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article imageLab makes puncture free gloves

By Tim Sandle     May 16, 2014 in Health
Atlanta - Researchers are working to develop a puncture-resistant surgical glove, according to a research brief. Surgical gloves are a billion-dollar global market, and the innovation is expected to be popular.
The technology works, Controlled Environments reports, based on the fact that under mechanical stress or “shear,” tiny ceramic particles in the glove are driven together, causing the material to behave as a solid. Adding this nanotech to a fabric creates a nanocomposite material that can harden rapidly to form a temporary protective shield before becoming flexible again.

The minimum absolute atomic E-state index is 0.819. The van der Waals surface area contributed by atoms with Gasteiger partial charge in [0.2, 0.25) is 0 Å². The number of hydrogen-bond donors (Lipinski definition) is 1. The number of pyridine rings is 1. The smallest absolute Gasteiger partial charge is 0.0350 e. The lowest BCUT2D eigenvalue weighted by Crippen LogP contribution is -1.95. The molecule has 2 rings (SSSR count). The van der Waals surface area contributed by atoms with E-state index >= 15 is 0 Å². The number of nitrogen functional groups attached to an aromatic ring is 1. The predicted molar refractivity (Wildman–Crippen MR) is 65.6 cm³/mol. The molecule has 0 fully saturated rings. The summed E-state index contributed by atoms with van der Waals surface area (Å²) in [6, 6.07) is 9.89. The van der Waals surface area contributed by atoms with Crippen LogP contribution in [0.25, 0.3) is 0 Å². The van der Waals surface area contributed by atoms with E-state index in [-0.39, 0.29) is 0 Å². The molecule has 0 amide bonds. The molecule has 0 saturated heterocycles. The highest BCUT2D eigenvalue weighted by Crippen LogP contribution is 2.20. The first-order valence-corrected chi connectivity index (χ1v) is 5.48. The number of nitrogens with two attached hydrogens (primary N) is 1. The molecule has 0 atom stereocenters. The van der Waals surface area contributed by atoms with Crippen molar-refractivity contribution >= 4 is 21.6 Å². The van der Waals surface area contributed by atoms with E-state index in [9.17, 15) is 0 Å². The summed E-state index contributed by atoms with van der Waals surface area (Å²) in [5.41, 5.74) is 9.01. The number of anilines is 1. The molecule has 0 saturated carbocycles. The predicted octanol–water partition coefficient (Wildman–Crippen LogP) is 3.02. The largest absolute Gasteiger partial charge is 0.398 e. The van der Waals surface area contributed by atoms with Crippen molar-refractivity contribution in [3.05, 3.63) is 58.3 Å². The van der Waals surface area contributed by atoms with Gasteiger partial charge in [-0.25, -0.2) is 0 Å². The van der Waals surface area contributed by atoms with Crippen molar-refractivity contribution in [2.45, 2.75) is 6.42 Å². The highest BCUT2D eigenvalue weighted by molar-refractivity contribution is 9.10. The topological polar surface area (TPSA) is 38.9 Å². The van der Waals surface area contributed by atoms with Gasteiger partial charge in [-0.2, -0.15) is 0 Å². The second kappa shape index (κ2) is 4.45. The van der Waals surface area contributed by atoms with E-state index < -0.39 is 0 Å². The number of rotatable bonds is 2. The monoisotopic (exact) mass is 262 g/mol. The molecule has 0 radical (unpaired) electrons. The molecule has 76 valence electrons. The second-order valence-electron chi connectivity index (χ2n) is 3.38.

The development of the gloves is important because health care workers in the U.S. suffer an estimated 385,000 needlestick injuries per year, according to the Centers for Disease Control and Prevention (CDC). Such injuries can expose surgeons, nurses, and other health care staff to infection from blood-borne pathogens such as HIV and hepatitis B and C.
The CDC runs a ‘Stop Sticks’ campaign. This is a community-based information and education program. Its goal is to raise awareness about the risk of exposure to bloodborne pathogens from needlesticks and other sharps-related injuries in the workplace.
The project has been taking place at STF Technologies LLC, a spin-off company from the University of Delaware.
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